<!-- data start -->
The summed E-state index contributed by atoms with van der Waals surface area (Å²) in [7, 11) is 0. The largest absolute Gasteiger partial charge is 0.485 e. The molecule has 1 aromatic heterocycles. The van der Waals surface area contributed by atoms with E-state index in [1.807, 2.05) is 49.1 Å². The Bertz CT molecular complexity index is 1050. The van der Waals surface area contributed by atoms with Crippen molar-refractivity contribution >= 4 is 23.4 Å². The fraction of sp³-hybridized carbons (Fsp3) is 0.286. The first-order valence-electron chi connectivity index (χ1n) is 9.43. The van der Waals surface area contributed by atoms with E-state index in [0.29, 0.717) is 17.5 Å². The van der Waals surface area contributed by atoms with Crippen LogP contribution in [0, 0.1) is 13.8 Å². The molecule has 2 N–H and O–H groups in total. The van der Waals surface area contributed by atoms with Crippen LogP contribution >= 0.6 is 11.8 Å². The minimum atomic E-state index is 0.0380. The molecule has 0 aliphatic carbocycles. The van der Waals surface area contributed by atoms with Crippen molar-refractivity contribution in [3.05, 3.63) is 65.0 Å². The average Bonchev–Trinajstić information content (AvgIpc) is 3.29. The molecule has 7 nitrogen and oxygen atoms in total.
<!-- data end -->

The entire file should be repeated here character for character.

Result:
The summed E-state index contributed by atoms with van der Waals surface area (Å²) in [7, 11) is 0. The largest absolute Gasteiger partial charge is 0.485 e. The molecule has 1 aromatic heterocycles. The van der Waals surface area contributed by atoms with E-state index in [1.807, 2.05) is 49.1 Å². The Bertz CT molecular complexity index is 1050. The van der Waals surface area contributed by atoms with Crippen molar-refractivity contribution >= 4 is 23.4 Å². The fraction of sp³-hybridized carbons (Fsp3) is 0.286. The first-order valence-electron chi connectivity index (χ1n) is 9.43. The van der Waals surface area contributed by atoms with E-state index in [0.29, 0.717) is 17.5 Å². The van der Waals surface area contributed by atoms with Crippen LogP contribution in [0, 0.1) is 13.8 Å². The molecule has 2 N–H and O–H groups in total. The van der Waals surface area contributed by atoms with Crippen LogP contribution >= 0.6 is 11.8 Å². The minimum atomic E-state index is 0.0380. The molecule has 0 aliphatic carbocycles. The van der Waals surface area contributed by atoms with Crippen molar-refractivity contribution in [3.05, 3.63) is 65.0 Å². The average Bonchev–Trinajstić information content (AvgIpc) is 3.29. The molecule has 7 nitrogen and oxygen atoms in total.